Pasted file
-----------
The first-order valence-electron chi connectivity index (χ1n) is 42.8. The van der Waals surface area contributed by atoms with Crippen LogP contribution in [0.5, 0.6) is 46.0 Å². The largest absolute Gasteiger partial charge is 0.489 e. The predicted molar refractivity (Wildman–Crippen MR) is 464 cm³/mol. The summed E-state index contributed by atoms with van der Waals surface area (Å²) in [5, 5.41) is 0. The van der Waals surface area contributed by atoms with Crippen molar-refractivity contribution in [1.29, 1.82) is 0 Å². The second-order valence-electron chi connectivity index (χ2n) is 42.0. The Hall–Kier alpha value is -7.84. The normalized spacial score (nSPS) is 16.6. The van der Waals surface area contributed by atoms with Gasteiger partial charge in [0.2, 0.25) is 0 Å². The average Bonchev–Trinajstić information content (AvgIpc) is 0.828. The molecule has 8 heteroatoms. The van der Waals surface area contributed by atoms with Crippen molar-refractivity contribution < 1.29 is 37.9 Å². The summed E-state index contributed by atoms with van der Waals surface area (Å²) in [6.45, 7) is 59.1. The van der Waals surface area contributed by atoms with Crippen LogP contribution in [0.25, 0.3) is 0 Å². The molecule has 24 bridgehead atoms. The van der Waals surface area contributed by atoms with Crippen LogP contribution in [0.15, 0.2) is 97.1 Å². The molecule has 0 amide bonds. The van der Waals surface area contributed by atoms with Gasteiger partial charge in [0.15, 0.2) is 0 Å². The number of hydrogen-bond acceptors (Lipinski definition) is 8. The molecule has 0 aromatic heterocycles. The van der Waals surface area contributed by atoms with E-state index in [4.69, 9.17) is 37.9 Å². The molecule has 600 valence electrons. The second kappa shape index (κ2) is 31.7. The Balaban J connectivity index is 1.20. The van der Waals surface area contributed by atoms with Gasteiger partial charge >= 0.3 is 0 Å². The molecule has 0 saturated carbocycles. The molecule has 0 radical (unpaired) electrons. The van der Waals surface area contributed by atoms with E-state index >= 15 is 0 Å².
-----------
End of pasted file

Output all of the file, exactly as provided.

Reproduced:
The first-order valence-electron chi connectivity index (χ1n) is 42.8. The van der Waals surface area contributed by atoms with Crippen LogP contribution in [0.5, 0.6) is 46.0 Å². The largest absolute Gasteiger partial charge is 0.489 e. The predicted molar refractivity (Wildman–Crippen MR) is 464 cm³/mol. The summed E-state index contributed by atoms with van der Waals surface area (Å²) in [5, 5.41) is 0. The van der Waals surface area contributed by atoms with Crippen molar-refractivity contribution in [1.29, 1.82) is 0 Å². The second-order valence-electron chi connectivity index (χ2n) is 42.0. The Hall–Kier alpha value is -7.84. The normalized spacial score (nSPS) is 16.6. The van der Waals surface area contributed by atoms with Gasteiger partial charge in [0.2, 0.25) is 0 Å². The average Bonchev–Trinajstić information content (AvgIpc) is 0.828. The molecule has 8 heteroatoms. The van der Waals surface area contributed by atoms with Crippen molar-refractivity contribution < 1.29 is 37.9 Å². The summed E-state index contributed by atoms with van der Waals surface area (Å²) in [6.45, 7) is 59.1. The van der Waals surface area contributed by atoms with Crippen LogP contribution in [0.25, 0.3) is 0 Å². The molecule has 24 bridgehead atoms. The van der Waals surface area contributed by atoms with Crippen LogP contribution in [0.15, 0.2) is 97.1 Å². The molecule has 0 amide bonds. The van der Waals surface area contributed by atoms with Gasteiger partial charge in [0.15, 0.2) is 0 Å². The number of hydrogen-bond acceptors (Lipinski definition) is 8. The molecule has 0 aromatic heterocycles. The van der Waals surface area contributed by atoms with E-state index in [4.69, 9.17) is 37.9 Å². The molecule has 600 valence electrons. The second kappa shape index (κ2) is 31.7. The Balaban J connectivity index is 1.20. The van der Waals surface area contributed by atoms with Gasteiger partial charge >= 0.3 is 0 Å². The molecule has 0 saturated carbocycles. The molecule has 0 radical (unpaired) electrons. The van der Waals surface area contributed by atoms with E-state index >= 15 is 0 Å².